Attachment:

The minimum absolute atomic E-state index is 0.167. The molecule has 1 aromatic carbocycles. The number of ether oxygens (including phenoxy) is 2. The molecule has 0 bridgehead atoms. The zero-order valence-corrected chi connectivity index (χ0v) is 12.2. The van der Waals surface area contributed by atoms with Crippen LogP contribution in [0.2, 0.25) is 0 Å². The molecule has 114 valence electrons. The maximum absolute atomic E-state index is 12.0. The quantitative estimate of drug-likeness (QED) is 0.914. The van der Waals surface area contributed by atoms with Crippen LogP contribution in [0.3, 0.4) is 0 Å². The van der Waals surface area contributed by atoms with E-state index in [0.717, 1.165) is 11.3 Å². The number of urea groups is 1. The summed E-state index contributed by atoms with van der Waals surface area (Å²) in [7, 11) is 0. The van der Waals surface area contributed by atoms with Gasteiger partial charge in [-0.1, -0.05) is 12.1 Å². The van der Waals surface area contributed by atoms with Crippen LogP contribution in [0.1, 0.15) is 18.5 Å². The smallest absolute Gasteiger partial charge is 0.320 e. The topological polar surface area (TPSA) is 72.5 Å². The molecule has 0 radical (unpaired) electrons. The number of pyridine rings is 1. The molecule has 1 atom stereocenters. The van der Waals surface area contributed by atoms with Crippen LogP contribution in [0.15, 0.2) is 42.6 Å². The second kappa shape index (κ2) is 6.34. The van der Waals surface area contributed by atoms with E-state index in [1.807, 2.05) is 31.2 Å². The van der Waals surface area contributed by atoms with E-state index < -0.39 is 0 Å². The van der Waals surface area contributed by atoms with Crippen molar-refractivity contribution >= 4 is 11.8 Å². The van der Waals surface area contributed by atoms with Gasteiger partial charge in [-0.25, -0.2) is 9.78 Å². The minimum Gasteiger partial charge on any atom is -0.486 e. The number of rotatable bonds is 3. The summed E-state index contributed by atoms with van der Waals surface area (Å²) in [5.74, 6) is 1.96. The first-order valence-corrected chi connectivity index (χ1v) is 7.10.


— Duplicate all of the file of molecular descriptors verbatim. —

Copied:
The minimum absolute atomic E-state index is 0.167. The molecule has 1 aromatic carbocycles. The number of ether oxygens (including phenoxy) is 2. The molecule has 0 bridgehead atoms. The zero-order valence-corrected chi connectivity index (χ0v) is 12.2. The van der Waals surface area contributed by atoms with Crippen LogP contribution in [0.2, 0.25) is 0 Å². The molecule has 114 valence electrons. The maximum absolute atomic E-state index is 12.0. The quantitative estimate of drug-likeness (QED) is 0.914. The van der Waals surface area contributed by atoms with Crippen LogP contribution in [0.3, 0.4) is 0 Å². The van der Waals surface area contributed by atoms with E-state index in [0.717, 1.165) is 11.3 Å². The number of urea groups is 1. The summed E-state index contributed by atoms with van der Waals surface area (Å²) in [7, 11) is 0. The van der Waals surface area contributed by atoms with Gasteiger partial charge in [-0.1, -0.05) is 12.1 Å². The van der Waals surface area contributed by atoms with Crippen LogP contribution in [0.1, 0.15) is 18.5 Å². The smallest absolute Gasteiger partial charge is 0.320 e. The topological polar surface area (TPSA) is 72.5 Å². The molecule has 0 radical (unpaired) electrons. The number of pyridine rings is 1. The molecule has 1 atom stereocenters. The van der Waals surface area contributed by atoms with Crippen LogP contribution in [0.15, 0.2) is 42.6 Å². The second kappa shape index (κ2) is 6.34. The van der Waals surface area contributed by atoms with E-state index in [1.807, 2.05) is 31.2 Å². The van der Waals surface area contributed by atoms with E-state index < -0.39 is 0 Å². The van der Waals surface area contributed by atoms with Crippen molar-refractivity contribution >= 4 is 11.8 Å². The van der Waals surface area contributed by atoms with Gasteiger partial charge in [-0.25, -0.2) is 9.78 Å². The minimum Gasteiger partial charge on any atom is -0.486 e. The number of rotatable bonds is 3. The summed E-state index contributed by atoms with van der Waals surface area (Å²) in [5.74, 6) is 1.96. The first-order valence-corrected chi connectivity index (χ1v) is 7.10.